Wednesday, 25 June 2008

Anyone for tennis elbow?

Ah - Wimbledon. There's nothing like it. The crowds, the strawberries, the top players, the strapped knees, the ice packs, the players forced to withdraw due to injury. We're constantly reminded, it seems, of the dangers of exercise. So now seems a good time to have a look at resources for sports medicine and physiotherapy.

For literature searches of any kind around physiotherapy issues Cinahl is always useful. This is one of the databases you can access through the National Library for Health with your Athens password.

NLH has no dedicated library for sports medicine, but there is a section in the orthopaedics and trauma library dedicated to sports injuries.

Visit the Intute website and type "sports medicine" into the search box and you'll find links to various journals, clinics and institutes of sports medicine.

Sports injury is a real problem, with guidelines being issued to American schools to ensure they enable their athletes to remain healthy and fit. NICE is currently working on guidance for promoting physical activity in children, although the scoping paper doesn't suggest that injury prevention will be a big part of the guidance.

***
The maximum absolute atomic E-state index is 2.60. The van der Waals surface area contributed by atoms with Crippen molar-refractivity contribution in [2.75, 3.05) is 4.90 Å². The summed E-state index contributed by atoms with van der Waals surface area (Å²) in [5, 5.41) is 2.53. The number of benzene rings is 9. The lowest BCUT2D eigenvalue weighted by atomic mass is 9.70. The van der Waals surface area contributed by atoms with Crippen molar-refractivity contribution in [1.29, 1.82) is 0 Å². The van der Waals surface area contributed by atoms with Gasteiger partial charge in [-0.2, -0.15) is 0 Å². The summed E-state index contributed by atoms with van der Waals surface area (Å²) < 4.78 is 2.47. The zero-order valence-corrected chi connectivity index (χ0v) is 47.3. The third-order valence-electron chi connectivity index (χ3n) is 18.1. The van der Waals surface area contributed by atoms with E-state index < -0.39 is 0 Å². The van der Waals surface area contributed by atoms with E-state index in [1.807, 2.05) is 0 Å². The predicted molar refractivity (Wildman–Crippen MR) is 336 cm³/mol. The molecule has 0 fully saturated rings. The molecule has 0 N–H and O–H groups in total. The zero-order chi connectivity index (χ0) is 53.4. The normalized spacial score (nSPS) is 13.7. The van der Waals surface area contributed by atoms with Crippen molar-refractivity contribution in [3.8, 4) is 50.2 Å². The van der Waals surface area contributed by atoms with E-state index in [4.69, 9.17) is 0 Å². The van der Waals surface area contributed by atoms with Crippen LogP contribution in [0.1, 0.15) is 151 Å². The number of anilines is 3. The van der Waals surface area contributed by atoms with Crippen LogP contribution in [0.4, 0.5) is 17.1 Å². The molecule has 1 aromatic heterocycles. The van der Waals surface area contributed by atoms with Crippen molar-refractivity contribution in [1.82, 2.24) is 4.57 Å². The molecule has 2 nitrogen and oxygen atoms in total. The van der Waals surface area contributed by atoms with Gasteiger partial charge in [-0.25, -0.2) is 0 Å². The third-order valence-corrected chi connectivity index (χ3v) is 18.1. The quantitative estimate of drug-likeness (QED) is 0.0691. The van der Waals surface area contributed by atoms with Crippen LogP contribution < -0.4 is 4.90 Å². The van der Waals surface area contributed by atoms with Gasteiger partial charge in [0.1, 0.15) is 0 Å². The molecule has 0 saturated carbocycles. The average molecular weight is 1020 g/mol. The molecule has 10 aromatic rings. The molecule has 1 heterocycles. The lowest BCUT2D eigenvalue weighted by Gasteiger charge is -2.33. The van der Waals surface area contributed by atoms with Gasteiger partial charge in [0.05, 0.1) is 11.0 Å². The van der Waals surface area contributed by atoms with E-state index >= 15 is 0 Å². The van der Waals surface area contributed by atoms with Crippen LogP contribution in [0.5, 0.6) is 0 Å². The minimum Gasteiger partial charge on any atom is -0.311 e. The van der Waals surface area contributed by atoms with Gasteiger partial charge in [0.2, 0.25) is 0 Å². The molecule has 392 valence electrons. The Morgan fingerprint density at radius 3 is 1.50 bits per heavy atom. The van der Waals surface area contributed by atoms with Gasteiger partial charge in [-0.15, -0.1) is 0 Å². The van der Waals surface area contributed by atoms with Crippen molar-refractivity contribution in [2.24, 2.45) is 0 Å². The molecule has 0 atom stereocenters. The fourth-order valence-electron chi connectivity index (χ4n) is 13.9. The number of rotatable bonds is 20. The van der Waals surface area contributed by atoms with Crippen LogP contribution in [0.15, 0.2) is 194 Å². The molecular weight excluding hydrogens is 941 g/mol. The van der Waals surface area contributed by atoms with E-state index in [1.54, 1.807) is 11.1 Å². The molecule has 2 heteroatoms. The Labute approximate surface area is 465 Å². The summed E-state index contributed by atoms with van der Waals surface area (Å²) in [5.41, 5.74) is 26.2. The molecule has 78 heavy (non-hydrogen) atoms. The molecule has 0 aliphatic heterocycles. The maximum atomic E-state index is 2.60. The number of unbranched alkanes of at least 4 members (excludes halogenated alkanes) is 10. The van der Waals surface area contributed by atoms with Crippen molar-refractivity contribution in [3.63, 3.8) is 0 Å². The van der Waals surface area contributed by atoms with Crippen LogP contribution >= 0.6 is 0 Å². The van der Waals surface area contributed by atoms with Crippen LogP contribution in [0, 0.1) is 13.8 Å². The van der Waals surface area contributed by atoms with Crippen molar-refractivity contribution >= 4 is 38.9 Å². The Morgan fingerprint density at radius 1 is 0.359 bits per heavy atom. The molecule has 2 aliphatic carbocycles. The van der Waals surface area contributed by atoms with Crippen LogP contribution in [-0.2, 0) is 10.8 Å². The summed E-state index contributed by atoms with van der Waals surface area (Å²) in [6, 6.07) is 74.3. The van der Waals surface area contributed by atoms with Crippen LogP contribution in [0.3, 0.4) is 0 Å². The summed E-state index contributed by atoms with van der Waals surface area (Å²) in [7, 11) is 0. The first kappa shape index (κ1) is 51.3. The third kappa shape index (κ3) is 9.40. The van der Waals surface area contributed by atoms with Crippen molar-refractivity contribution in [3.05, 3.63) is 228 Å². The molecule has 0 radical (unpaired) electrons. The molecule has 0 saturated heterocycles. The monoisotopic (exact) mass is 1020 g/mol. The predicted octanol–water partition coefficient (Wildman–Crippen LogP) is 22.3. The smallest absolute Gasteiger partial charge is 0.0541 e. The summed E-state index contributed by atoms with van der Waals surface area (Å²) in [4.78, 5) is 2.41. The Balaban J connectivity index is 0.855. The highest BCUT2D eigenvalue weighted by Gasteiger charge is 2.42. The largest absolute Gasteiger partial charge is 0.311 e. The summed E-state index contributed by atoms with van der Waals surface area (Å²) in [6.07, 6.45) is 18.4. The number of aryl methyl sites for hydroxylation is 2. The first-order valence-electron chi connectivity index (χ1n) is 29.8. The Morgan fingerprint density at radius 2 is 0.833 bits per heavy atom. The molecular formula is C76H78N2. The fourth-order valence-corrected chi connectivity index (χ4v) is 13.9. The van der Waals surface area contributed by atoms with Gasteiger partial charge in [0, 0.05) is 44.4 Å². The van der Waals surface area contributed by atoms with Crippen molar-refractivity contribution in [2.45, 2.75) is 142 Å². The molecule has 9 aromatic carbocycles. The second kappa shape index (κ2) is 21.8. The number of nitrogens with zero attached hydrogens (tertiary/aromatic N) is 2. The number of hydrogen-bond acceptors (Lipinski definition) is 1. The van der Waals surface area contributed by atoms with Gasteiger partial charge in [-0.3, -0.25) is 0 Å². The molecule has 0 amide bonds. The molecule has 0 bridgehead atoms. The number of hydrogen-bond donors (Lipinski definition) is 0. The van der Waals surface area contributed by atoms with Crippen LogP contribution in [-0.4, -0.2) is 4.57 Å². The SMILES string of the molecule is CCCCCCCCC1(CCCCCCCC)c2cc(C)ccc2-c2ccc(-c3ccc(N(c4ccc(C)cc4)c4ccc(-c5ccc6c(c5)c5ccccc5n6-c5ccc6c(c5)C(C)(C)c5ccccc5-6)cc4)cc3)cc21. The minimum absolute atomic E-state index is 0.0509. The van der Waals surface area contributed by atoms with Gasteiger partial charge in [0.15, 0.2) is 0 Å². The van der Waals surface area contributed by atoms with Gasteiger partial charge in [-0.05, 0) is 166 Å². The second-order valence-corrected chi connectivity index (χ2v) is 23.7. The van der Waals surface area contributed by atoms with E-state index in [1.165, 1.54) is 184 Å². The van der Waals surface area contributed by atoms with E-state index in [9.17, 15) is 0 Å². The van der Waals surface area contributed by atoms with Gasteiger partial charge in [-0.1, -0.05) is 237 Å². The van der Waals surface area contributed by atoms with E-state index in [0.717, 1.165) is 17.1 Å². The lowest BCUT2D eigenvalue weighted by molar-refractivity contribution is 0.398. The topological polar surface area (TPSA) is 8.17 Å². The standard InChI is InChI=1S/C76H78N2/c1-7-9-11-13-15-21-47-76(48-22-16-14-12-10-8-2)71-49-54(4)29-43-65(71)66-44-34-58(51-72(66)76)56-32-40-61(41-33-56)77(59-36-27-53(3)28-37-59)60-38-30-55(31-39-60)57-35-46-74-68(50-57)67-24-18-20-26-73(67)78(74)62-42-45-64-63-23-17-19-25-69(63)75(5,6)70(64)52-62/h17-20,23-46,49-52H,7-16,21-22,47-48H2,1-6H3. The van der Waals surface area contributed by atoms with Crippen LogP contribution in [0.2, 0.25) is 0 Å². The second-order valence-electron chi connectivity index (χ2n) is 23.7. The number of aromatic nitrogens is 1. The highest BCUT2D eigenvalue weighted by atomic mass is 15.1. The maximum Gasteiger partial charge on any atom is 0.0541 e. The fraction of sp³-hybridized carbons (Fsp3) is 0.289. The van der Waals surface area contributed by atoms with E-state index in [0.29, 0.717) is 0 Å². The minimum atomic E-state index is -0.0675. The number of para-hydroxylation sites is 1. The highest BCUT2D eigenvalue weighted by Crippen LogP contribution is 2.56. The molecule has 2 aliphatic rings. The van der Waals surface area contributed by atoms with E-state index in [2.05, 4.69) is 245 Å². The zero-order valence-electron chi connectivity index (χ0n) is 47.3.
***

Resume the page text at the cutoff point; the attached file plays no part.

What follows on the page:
The BBC has information for people wanting to do some sport without injuring themselves, including advice on warming up. NHS Direct has a sports injuries section.

Beware when Googling for sports injury information - a lot of results are private clinics advertising their services. While they may produce good quality information don't forget that they might have reasons to be biased toward suggesting treatment is necessary.

It's no surprise that a third of us prefer not to do any sport. Most of those blame poor health - perhaps sports injuries preventing them being active? Even sitting at home playing imaginary sport on computers can be bad for you. Best sit still on the sofa, crack open a punnet of strawberries and watch the rain fall on centre court.

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